[Marxism] How McKinsey Helped the Trump Administration Carry Out Its Immigration Policies

Louis Proyect lnp3 at panix.com
Wed Dec 4 08:55:32 MST 2019


NY Times, Dec. 4, 2019
How McKinsey Helped the Trump Administration Carry Out Its Immigration 
Policies
By Ian MacDougall

This article is copublished with ProPublica, the nonprofit investigative 
newsroom.

Just days after he took office in 2017, President Trump set out to make 
good on his campaign pledge to halt illegal immigration. In a pair of 
executive orders, he ordered “all legally available resources” to be 
shifted to border detention facilities, and called for hiring 10,000 new 
immigration officers.

The logistical challenges were daunting, but as luck would have it, 
Immigration and Customs Enforcement already had a partner on its 
payroll: McKinsey & Company, an international consulting firm brought on 
under the Obama administration to help engineer an “organizational 
transformation” in the ICE division charged with deporting migrants who 
are in the United States unlawfully.

ICE quickly redirected McKinsey toward helping the agency figure out how 
to execute the White House’s clampdown on illegal immigration.

But the money-saving recommendations the consultants came up with made 
some career ICE workers uncomfortable. They proposed cuts in spending on 
food for migrants, as well as on medical care and supervision of 
detainees, according to interviews with people who worked on the project 
for both ICE and McKinsey and 1,500 pages of documents obtained from the 
agency after ProPublica filed a lawsuit under the Freedom of Information 
Act.

McKinsey’s team also looked for ways to accelerate the deportation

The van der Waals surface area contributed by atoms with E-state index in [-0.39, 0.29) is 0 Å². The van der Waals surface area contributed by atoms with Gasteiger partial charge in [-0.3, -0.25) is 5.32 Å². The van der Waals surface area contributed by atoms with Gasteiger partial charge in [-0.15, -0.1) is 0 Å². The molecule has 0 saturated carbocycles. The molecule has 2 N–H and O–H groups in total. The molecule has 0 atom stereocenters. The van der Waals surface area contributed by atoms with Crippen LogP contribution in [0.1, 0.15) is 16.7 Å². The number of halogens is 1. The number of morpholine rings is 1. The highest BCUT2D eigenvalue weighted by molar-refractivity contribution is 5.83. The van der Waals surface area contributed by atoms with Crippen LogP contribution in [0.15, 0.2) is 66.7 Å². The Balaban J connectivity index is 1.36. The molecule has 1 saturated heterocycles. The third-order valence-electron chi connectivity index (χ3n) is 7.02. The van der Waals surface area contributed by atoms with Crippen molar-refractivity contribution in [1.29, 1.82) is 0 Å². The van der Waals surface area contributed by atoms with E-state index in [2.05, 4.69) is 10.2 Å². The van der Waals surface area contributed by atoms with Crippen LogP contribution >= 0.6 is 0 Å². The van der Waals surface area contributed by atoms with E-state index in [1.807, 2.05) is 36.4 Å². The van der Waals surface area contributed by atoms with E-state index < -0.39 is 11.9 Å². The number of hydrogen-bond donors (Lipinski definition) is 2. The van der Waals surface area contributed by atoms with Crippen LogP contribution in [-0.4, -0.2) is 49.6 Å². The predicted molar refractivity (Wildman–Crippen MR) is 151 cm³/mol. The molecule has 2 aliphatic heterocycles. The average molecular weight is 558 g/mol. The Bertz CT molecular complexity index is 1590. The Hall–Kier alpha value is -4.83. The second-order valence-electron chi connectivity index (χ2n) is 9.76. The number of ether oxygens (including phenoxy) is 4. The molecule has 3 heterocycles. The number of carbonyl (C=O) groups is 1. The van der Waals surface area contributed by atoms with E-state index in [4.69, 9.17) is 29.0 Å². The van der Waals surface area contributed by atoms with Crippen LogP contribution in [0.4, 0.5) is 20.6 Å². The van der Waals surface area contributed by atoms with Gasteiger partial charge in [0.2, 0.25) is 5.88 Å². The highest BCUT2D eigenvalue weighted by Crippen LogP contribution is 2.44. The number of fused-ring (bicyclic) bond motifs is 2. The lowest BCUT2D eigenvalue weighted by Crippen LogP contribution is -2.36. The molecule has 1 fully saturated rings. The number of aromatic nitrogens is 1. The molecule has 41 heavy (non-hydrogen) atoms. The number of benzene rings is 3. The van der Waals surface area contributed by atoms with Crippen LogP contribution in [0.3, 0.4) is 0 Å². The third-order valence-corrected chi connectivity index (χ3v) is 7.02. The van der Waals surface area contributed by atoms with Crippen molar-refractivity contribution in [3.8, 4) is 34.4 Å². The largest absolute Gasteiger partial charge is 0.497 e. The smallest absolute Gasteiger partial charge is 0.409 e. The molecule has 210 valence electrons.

process, provoking worries among some ICE staff members that the 
recommendations risked short-circuiting due-process protections for 
migrants fighting removal from the United States. The consultants, three 
people who worked on the project said, seemed focused solely on cutting 
costs and speeding up deportations — actions whose success could be 
measured in numbers — with little acknowledgment that these policies 
affected thousands of human beings.

In what one former official described as “heated meetings” with McKinsey 
consultants, agency staff members questioned whether saving pennies on 
food and medical care for detainees justified the potential human cost.

But the consulting firm’s sway at ICE grew to the point that McKinsey’s 
staff even ghostwrote a government contracting document that defined the 
consulting team’s own responsibilities and justified the firm’s 
retention, a contract extension worth $2.2 million. “Can they do that?” 
an ICE official wrote to a contracting officer in May 2017.

The response reflects how deeply ICE had come to rely on McKinsey’s 
assistance. “Well it obviously isn’t ideal to have a contractor tell us 
what we want to ask them to do,” the contracting officer replied. But